If you’re not sure how all that information you share through apps installed on your iPhone is used, it will become much easier to tell.
As originally promised by the edition of iOS 14 earlier this year, Apple’s self-described “nutrition labels” for privacy are here. They aim to offer more transparency about what you share with other people. And it will be included with every app available for the iPhone.
Apple first announced plans to offer a buffet selection of privacy disclosures in this way when it previewed iOS 14 at its Global Software Conference in June. By November, Apple has confirmed that developers will have to provide the type of information they collect by December 8th.
The threat of possibly losing the ability to add updates to individual programs has been a boon for some developers to speed up the process, which brings users access to a litany of information per program, even outside of Apple’s ecosystem.
But what information is available now? You get three different categories to browse through each program: data used to track you, data linked to you, and data not linked to you. Basically you will find out what kind of data is being recorded that can be used to track you through the internet and on a daily basis, the data collected is compatible with you, and additional data is not matched to you but is still being collected.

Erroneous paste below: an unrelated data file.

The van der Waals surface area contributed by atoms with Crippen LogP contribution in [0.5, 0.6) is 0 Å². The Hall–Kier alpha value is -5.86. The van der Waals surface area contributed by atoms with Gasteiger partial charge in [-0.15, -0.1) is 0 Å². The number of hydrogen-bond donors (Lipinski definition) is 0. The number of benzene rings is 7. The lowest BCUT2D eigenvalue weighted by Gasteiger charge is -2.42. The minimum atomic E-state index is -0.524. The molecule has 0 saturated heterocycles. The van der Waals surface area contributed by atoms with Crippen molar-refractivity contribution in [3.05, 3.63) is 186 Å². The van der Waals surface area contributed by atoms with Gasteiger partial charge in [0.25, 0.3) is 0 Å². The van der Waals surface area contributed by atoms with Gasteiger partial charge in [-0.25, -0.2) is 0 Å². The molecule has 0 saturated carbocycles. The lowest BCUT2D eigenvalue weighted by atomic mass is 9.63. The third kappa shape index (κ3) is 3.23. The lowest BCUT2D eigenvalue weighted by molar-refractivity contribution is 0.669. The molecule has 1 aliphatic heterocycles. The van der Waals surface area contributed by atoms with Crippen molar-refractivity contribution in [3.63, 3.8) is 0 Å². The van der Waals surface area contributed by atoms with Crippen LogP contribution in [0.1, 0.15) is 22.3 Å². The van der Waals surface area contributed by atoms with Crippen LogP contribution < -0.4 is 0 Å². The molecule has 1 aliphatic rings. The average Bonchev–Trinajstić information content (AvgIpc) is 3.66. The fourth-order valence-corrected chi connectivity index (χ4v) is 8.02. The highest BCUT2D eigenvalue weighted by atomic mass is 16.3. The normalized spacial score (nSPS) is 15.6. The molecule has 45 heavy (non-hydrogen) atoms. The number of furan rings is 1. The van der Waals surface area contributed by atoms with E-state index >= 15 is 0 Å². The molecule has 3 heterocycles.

You’ll find the privacy information included with app entries in the App Store app on your iOS device. The data appears to be about two-thirds of the App Store’s entry, among users and additional information about the app.
The tracked data can include everything from personal information, such as your name, address and other essential identifying information, to local data such as where you are when you use a program. This is all data used to better tailor advertising or meet other advertising metrics. Apple also applies the phrase “data tracking” here to include sharing device information with companies that end up selling it.
Data linked to you means everything that can be used to link you to a specific program and identify you. This includes information taken from a specific program that would allow a user to question that you, specifically, are a supporter of this program. Data not linked to you is a set of general data collected but not linked to you. This could include information such as browsing history or other information that is not necessarily related to what you are doing.
According to Apple, labels must remain up-to-date and accurate with each program update, and those rules apply to third parties and to Apple’s own programs. You can view the tags using the device you are currently using, as well as online, to make things easier.